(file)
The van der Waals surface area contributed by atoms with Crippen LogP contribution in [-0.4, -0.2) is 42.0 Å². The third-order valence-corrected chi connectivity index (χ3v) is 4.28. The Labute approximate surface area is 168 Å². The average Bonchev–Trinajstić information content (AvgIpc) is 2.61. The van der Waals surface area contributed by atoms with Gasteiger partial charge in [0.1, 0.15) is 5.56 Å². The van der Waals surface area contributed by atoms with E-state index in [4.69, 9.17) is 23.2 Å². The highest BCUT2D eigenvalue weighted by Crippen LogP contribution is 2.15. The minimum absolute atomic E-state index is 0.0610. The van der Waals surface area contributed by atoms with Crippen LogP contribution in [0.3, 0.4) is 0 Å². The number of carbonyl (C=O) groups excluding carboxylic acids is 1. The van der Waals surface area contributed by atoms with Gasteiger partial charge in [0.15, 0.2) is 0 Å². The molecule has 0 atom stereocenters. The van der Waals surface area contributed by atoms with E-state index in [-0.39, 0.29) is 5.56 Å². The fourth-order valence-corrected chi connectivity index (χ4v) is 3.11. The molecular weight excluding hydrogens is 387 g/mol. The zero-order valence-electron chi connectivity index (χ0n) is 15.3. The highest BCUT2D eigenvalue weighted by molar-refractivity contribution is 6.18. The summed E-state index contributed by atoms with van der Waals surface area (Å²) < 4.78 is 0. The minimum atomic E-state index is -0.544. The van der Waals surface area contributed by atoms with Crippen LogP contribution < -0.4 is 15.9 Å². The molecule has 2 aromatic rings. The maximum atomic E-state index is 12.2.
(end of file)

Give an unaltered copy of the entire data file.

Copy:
The van der Waals surface area contributed by atoms with Crippen LogP contribution in [-0.4, -0.2) is 42.0 Å². The third-order valence-corrected chi connectivity index (χ3v) is 4.28. The Labute approximate surface area is 168 Å². The average Bonchev–Trinajstić information content (AvgIpc) is 2.61. The van der Waals surface area contributed by atoms with Gasteiger partial charge in [0.1, 0.15) is 5.56 Å². The van der Waals surface area contributed by atoms with E-state index in [4.69, 9.17) is 23.2 Å². The highest BCUT2D eigenvalue weighted by Crippen LogP contribution is 2.15. The minimum absolute atomic E-state index is 0.0610. The van der Waals surface area contributed by atoms with Crippen LogP contribution in [0.3, 0.4) is 0 Å². The number of carbonyl (C=O) groups excluding carboxylic acids is 1. The van der Waals surface area contributed by atoms with Gasteiger partial charge in [0.15, 0.2) is 0 Å². The molecule has 0 atom stereocenters. The van der Waals surface area contributed by atoms with E-state index in [-0.39, 0.29) is 5.56 Å². The fourth-order valence-corrected chi connectivity index (χ4v) is 3.11. The molecular weight excluding hydrogens is 387 g/mol. The zero-order valence-electron chi connectivity index (χ0n) is 15.3. The highest BCUT2D eigenvalue weighted by molar-refractivity contribution is 6.18. The summed E-state index contributed by atoms with van der Waals surface area (Å²) < 4.78 is 0. The minimum atomic E-state index is -0.544. The van der Waals surface area contributed by atoms with Crippen LogP contribution < -0.4 is 15.9 Å². The molecule has 2 aromatic rings. The maximum atomic E-state index is 12.2.